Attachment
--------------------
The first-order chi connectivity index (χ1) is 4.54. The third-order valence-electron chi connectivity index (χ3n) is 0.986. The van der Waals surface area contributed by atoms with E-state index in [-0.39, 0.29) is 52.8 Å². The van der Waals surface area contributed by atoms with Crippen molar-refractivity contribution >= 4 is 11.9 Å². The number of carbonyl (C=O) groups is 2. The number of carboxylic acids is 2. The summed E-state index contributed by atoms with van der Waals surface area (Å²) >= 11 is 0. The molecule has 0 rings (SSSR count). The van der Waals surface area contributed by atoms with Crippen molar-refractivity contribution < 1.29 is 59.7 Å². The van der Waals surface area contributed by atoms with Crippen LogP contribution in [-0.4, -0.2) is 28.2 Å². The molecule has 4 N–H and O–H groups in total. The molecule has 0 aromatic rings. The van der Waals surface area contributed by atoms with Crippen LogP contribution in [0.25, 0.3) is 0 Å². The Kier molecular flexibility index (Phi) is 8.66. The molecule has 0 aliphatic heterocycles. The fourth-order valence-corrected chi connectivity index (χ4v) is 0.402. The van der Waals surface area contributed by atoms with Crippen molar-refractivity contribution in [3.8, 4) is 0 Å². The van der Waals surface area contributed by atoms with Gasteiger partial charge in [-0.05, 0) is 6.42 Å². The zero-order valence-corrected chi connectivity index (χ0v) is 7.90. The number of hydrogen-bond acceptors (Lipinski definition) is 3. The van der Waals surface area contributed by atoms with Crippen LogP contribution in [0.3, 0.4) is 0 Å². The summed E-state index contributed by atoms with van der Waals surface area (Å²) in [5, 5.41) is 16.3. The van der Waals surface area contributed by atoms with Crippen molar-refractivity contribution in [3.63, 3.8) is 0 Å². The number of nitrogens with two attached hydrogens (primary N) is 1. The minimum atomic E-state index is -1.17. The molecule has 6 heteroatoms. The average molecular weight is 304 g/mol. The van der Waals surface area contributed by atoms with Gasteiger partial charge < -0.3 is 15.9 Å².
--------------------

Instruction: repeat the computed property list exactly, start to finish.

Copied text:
The first-order chi connectivity index (χ1) is 4.54. The third-order valence-electron chi connectivity index (χ3n) is 0.986. The van der Waals surface area contributed by atoms with E-state index in [-0.39, 0.29) is 52.8 Å². The van der Waals surface area contributed by atoms with Crippen molar-refractivity contribution >= 4 is 11.9 Å². The number of carbonyl (C=O) groups is 2. The number of carboxylic acids is 2. The summed E-state index contributed by atoms with van der Waals surface area (Å²) >= 11 is 0. The molecule has 0 rings (SSSR count). The van der Waals surface area contributed by atoms with Crippen molar-refractivity contribution < 1.29 is 59.7 Å². The van der Waals surface area contributed by atoms with Crippen LogP contribution in [-0.4, -0.2) is 28.2 Å². The molecule has 4 N–H and O–H groups in total. The molecule has 0 aromatic rings. The van der Waals surface area contributed by atoms with Crippen LogP contribution in [0.25, 0.3) is 0 Å². The Kier molecular flexibility index (Phi) is 8.66. The molecule has 0 aliphatic heterocycles. The fourth-order valence-corrected chi connectivity index (χ4v) is 0.402. The van der Waals surface area contributed by atoms with Crippen molar-refractivity contribution in [3.8, 4) is 0 Å². The van der Waals surface area contributed by atoms with Gasteiger partial charge in [-0.05, 0) is 6.42 Å². The zero-order valence-corrected chi connectivity index (χ0v) is 7.90. The number of hydrogen-bond acceptors (Lipinski definition) is 3. The van der Waals surface area contributed by atoms with Crippen LogP contribution in [0.3, 0.4) is 0 Å². The summed E-state index contributed by atoms with van der Waals surface area (Å²) in [5, 5.41) is 16.3. The van der Waals surface area contributed by atoms with Crippen molar-refractivity contribution in [3.63, 3.8) is 0 Å². The number of nitrogens with two attached hydrogens (primary N) is 1. The minimum atomic E-state index is -1.17. The molecule has 6 heteroatoms. The average molecular weight is 304 g/mol. The van der Waals surface area contributed by atoms with Gasteiger partial charge < -0.3 is 15.9 Å².